Six years later, when she stood on the brink of acceptable matrimonial eligibility, Bubbles was sent to visit friends in Bombay. It was felt that the greater sophistication of that glittering city would give her the finishing gloss that the nuns with their backboards and books on the head had not been able to achieve. Lady Ajita was not entirely in favour of this but given the fact that no appropriate grooms-to-be had yet presented themselves, she finally acquiesced.
Daringly, Bubbles was sent by plane. Bunny took a photograph of her standing on the runway, the end of her sari fluttering like a great wing behind her. In her bag she had a pair of slacks and a blouse carefully hidden under the piles of saris. She would be greeted at the Bombay airport by Ghari Babu’s friend’s wife, who had agreed to meet her at the foot of the plane steps.
Needless to say, Bubbles was airsick and found comfort in the attentions of a steward in a starched white uniform. He stood by her proffering damp lemon-scented napkins that she could dab her temples with and peppermint to chase her queasiness away. She took comfort in the whiff s of lemon and the strong male hand that held up the napkins. It was the first time she had been without a member of her family in attendance and as she batted her eyes at the steward over the edge of the napkin she had a feeling that there was a lot to be said for it. In the time it took for the flight to reach Bombay, the young man was at her constant beck and call, much to the irritation of his fellow air hostesses.
He carried her shocking pink vanity case and an armful of magazines for her as she wafted her way down the steps only to be met by her hostess who curtly waved the young man away without giving him a chance to get Bubbles’ phone number. He stood on the steps, automatically bidding disembarking passengers farewell and out of the corner of his eye watching the shocking pink bag disappear into the depths of a limousine and realising that she was far above his sphere.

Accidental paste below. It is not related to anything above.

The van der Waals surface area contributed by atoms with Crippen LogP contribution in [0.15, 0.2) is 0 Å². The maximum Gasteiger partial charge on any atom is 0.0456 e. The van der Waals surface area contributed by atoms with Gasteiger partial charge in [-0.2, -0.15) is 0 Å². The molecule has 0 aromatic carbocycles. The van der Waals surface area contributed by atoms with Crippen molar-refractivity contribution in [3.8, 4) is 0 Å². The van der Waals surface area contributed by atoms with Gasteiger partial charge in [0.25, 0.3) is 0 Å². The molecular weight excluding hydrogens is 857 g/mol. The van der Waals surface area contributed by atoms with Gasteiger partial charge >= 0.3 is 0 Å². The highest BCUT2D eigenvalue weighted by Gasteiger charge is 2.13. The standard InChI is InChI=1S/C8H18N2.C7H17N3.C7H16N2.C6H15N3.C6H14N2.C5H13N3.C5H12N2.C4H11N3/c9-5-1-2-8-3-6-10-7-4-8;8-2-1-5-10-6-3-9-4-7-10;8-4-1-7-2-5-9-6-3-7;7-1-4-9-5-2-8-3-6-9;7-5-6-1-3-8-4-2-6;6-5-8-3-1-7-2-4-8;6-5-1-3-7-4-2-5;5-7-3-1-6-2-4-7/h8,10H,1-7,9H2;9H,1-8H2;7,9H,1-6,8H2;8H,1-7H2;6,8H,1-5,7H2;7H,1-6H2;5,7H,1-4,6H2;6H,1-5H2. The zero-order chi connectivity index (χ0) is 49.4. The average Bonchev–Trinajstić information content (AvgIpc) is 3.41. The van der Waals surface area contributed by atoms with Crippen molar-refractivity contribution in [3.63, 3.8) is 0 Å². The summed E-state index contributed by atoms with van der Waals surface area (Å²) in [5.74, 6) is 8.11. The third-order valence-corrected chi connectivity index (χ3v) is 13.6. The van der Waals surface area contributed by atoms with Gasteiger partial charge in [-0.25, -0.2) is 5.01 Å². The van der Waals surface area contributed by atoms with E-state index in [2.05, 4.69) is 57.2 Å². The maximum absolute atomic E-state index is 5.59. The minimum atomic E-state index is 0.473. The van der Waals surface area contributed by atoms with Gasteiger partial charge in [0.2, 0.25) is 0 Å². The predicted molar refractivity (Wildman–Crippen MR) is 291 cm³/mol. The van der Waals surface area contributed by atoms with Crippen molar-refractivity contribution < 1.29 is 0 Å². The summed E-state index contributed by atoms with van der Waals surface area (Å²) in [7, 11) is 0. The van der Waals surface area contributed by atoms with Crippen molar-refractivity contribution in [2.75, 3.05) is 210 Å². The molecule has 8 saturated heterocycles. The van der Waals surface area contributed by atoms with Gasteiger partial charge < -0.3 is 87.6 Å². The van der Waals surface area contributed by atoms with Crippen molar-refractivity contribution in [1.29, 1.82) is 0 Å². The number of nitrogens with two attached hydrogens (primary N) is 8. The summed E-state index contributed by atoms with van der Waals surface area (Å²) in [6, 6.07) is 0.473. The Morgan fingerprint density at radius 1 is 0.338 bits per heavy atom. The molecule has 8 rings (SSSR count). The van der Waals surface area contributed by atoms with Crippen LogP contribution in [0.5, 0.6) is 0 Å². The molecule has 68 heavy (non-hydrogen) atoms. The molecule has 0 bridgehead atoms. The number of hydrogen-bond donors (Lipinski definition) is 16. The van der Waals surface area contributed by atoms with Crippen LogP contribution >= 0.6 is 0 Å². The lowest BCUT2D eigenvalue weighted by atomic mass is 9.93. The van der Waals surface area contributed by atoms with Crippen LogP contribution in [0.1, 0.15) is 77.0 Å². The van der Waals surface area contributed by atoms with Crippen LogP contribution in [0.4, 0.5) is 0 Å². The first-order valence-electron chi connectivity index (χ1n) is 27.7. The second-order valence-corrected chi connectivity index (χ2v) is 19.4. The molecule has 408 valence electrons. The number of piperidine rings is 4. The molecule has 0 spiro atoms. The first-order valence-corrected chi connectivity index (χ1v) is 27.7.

What do you do when your aunts refuse to be separated from your ex nephew-in-law?
Shunu and Sreya are divorced and still in love. Divided by their egos and an uptight second wife. And then there are these conspiring aunts who want them to be together again. Whether it’s through Queenie Mashi’s cushions or the seductive Bubbles Mashi’s attempts at hacking.
Conspiracy of Aunts is a richly textured tale of nieces, aunts and intrigue sprinkled with parties, chiffons, cocktails and surprise trips abroad.
Do Shunu and Shreya find true love again? Do the aunts win?
Find out in this light-hearted romp down the paths of time by the author of Curses in Ivory.
About the Author
Born in Allahabad, schooled for a time in the UK, Anjana Basu has published seven novels and two books of poetry. The BBC has broadcast one of her short stories. In 2004, she was awarded a Hawthornden Fellowship in Scotland where she worked on her second novel, Black Tongue published. She began writing for children in 2010 with Chinku and the Wolfboy, the Jim Corbett series for TERI—In the Shadow of the Leaves, Leopard in the Laboratory and Eighteen Tides and a Tiger. Her byline has appeared in Vogue India, Conde Nast Traveller, The Hindu, Outlook and Outlook Traveller.
Anjana Basu lives and works as an advertising consultant in Calcutta. She can be contacted at: firstname.lastname@example.org.
Conspiracy of Aunts is available online at Amazon.